The Problem Aging Owners Are Up Against
January 9, 2017
Rural areas are expected to see more growth in the 65-and-older population than urban areas over the next few decades, according to a report by the Urban Institute. But for those expecting to grow old in their home, it could prove problematic. Many of the aging homes in rural areas are not suitable for elderly homeowners, the report says.
Read more: Replace 'Aging in Place' With This Term
Sixty-one percent of homeowners age 55 and older say they plan to remain in their home as they age, according to the 2016 Aging-in-Place Report. The report says more education is needed on not just explaining what it means to age in place but also what it means to “thrive in place,” the report notes.
Further, the ULI report is urging the real estate industry for greater rehabilitation of aging homes in rural areas and for increased training and capital for rehabilitation projects. Also, seniors may desire more options of smaller, newer homes to move into. Expanding home equity programs to allow older homeowners who are still mobile to tap into home equity and update properties may help alleviate current inventory shortages too, the report notes.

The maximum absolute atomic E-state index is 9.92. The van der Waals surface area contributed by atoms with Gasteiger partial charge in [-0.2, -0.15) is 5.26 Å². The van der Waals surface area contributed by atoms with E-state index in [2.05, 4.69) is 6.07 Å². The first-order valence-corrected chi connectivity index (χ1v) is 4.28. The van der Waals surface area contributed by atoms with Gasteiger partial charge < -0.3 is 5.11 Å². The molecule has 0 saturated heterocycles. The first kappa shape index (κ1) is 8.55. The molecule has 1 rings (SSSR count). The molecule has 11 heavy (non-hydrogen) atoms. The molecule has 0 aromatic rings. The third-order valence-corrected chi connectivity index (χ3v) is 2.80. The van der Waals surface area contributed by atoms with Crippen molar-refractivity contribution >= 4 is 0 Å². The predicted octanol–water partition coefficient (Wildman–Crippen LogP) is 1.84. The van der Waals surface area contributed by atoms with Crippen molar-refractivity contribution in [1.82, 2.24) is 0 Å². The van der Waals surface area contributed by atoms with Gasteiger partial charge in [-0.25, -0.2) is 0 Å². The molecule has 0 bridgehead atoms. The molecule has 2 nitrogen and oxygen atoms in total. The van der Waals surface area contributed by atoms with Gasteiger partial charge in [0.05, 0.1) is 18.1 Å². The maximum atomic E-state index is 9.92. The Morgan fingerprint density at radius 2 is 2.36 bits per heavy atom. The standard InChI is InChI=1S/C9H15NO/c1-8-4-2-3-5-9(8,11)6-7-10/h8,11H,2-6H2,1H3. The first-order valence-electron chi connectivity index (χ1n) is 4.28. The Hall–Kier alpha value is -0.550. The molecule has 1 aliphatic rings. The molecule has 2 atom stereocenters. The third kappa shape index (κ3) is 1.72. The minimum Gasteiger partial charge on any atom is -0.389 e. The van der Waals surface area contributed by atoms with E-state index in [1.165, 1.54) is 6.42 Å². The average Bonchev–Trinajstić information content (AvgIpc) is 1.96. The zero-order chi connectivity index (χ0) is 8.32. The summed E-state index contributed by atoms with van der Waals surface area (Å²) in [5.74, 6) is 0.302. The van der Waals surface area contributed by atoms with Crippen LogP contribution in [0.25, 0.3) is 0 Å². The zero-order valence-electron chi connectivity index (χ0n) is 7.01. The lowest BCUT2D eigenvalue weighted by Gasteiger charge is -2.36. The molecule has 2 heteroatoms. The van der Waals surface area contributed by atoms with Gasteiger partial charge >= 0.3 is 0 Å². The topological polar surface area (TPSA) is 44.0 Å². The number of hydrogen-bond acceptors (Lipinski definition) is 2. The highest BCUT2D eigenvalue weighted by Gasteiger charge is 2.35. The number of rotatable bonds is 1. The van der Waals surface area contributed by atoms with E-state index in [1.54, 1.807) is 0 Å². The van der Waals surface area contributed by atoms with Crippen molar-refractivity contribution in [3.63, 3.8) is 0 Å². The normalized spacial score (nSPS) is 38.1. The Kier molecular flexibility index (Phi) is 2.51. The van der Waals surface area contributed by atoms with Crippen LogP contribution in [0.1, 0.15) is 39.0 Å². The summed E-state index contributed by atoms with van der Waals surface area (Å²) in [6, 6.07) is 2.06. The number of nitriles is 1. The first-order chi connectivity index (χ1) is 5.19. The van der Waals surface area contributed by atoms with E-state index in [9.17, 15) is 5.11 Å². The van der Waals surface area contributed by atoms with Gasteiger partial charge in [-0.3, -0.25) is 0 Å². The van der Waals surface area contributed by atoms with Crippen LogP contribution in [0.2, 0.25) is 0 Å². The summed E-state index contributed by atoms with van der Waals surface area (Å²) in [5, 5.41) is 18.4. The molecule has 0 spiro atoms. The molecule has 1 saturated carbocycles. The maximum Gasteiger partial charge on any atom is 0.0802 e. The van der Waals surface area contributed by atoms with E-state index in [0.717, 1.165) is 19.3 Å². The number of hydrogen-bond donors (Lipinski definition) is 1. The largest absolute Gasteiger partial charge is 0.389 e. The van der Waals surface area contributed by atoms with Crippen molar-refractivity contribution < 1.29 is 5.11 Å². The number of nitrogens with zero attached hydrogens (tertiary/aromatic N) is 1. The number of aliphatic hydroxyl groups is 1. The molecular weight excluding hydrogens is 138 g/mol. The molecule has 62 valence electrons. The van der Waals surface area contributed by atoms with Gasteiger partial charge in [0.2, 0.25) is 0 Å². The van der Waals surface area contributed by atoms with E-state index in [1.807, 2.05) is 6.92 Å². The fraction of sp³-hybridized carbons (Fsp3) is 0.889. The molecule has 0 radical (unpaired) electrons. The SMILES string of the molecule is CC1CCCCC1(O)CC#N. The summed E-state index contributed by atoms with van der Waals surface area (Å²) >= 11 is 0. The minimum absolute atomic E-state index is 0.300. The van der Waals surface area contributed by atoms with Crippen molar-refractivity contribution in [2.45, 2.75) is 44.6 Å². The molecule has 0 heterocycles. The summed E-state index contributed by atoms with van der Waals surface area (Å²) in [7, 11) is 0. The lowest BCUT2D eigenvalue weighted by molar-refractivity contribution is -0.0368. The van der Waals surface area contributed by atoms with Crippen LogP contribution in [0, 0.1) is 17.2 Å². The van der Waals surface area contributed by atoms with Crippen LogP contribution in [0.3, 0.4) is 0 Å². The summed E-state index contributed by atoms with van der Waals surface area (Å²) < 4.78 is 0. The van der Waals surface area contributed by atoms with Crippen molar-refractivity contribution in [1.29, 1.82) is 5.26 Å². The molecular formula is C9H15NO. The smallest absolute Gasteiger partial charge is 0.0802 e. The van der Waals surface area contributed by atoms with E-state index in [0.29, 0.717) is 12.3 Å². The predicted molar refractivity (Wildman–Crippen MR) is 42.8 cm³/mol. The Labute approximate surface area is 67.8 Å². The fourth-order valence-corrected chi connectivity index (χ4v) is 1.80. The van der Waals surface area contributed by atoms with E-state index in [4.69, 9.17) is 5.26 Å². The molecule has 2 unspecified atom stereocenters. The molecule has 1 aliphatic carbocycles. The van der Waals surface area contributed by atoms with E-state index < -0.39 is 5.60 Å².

“The number of aging homes that are good candidates for rehabilitation is expanding much faster than new households throughout rural America, making this rehabilitation need urgent,” the report notes. “Many households can make the investments themselves, and installing energy-efficient systems can offer savings. And as demand grows for home retrofits, so will the experience of local contractors and the building industry more broadly, increasing innovation and decreasing cost.”
Source: “Aging Population Faces Challenges in Aging Homes,” MarketWatch (Dec. 28, 2016)
Updated: October 18, 2019